I wrote earlier here about how traffic on non-profit Facebook pages is radically reduced because of algorithm changes. Some new data has been added from the Chicago Tribune:

Facebook’s algorithm isn’t surfacing one-third of our posts. And it’s getting worse

To give you a sense of scale, the Trib has over 500,000 followers on Facebook, much larger than most non-profits or small businesses. And yet, here’s some of the traffic stats they shared:

From Chicago Trib

If you want a really thorough and wonky discussion of what this means, what Facebook recommends, and what to do next, check out this article. It’s not encouraging for those of us who manage pages with a much smaller audience.


Does your social media need an audit?

coffee shop

I was asked to do a workshop on social media for the IECC’s 2016 Conference, and thought I would write up what I did for everyone to use.

Running social media accounts takes a substantial investment of time and energy for staff. Before you get started: What do you want to accomplish?

Your followers and likes are increasing over time. Great!  But: Lots of followers isn’t meaningful if they don’t also connect to some real goal or metric for your organization.

What do you want to accomplish?  Do you want to improve fundraising, or make it easier to contact you with questions? What community do you want to engage with your social media?

“Everyone on the internet” is not a viable target audience! Have a clear goal in mind for what you want to accomplish with your activity on social media.

Audit Your Social Media

The first step in a website redesign is to take an inventory of what you have, and what exists already.  That’s a great way to start with evaluating your social media too.

  • Make a list of all the social media accounts you know about for your organization
  • Who’s in control of the account? If something happens to them, is there a backup?
  • How current is the information on the account?
  • Do all of your accounts have the same branding? Do the logo and name match on each account?

Here is a link to my personal social media audit. Feel free to download that spreadsheet as a template to use.

Once you list of all your existing accounts, then examine what information is out there about your organization that you don’t control.  (This is the second tab at the bottom of my spreadsheet. )

Facebook is notorious for creating pages for organizations –make sure you search for those. Here, for example, is a page Facebook made for Purdue’s College of Agriculture.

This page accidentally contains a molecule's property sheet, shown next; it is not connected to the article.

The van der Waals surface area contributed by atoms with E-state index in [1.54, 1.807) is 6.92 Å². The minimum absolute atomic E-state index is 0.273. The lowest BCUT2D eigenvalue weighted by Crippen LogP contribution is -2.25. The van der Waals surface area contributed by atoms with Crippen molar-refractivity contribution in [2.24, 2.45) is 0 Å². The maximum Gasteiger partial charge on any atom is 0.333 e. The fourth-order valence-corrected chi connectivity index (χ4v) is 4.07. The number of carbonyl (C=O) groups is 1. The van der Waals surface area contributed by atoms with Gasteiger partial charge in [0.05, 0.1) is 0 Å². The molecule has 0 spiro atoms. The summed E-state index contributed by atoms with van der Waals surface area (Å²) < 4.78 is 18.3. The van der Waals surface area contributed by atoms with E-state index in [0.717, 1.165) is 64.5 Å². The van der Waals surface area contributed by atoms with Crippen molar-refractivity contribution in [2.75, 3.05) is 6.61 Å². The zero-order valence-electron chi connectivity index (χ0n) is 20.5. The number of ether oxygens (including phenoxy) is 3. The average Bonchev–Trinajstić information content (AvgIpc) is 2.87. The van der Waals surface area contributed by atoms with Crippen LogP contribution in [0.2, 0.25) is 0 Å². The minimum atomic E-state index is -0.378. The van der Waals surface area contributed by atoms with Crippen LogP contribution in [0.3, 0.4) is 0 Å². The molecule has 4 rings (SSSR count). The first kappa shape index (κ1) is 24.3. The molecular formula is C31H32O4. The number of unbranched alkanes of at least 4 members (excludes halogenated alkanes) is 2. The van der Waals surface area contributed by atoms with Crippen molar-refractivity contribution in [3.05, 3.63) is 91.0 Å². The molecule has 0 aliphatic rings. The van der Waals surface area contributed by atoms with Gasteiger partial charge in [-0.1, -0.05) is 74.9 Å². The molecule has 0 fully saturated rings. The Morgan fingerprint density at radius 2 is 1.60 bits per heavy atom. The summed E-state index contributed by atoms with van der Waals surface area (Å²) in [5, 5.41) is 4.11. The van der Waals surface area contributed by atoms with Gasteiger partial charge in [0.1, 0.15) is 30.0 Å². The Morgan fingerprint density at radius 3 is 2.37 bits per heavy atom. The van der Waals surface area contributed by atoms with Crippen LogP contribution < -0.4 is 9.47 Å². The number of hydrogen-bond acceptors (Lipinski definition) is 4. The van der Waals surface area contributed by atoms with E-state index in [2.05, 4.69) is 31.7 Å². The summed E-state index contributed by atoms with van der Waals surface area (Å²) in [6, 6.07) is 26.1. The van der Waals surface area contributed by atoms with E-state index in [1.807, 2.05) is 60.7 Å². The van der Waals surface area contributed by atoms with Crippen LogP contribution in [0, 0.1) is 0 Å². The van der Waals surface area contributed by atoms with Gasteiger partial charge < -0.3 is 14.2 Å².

facebook screenshot
The Unofficial Facebook Page for the College of Ag

These unofficial pages can be liked and commented upon — so you need to know if they exist.

Is there a Wikipedia page about you? Who shows up on Google search that might be confused for your organization? All of these are ways in which your brand might be diluted or, in some cases, harmed.

google rating screenshot
Google Ratings for the Purdue College of Ag.

If you are a destination organization, or provide services, check out any sites where users might be rating you.

Those comments are full of useful information — and if someone is leaving negative reviews, taking time to respond can be important.

The last tab on the spreadsheet is for DATA. What metrics are you collecting right now on your existing social media accounts and websites? How far back does the data go?

ROI: Return on your Social Media Investment

Now that you know what social channels exist and how they are measured, circle back around to your goals.  Is the image of your organization presented by social media, and what people say about you online, in line with your organization’s mission and goals?

Are your social media channels in the right place to reach the audiences you identified? Are you measuring what you need to know?

Is there anything you can STOP doing, so that you can focus your efforts on social media channels with the most benefits for your goals?

For small non-profits, you can’t be on all social media channels. But you can identity which ones are best aligned with your audience and goals.

Social Media Resources to help you plan:

Utilities for Your Website:
Make sure your web pages look good when they’re shared!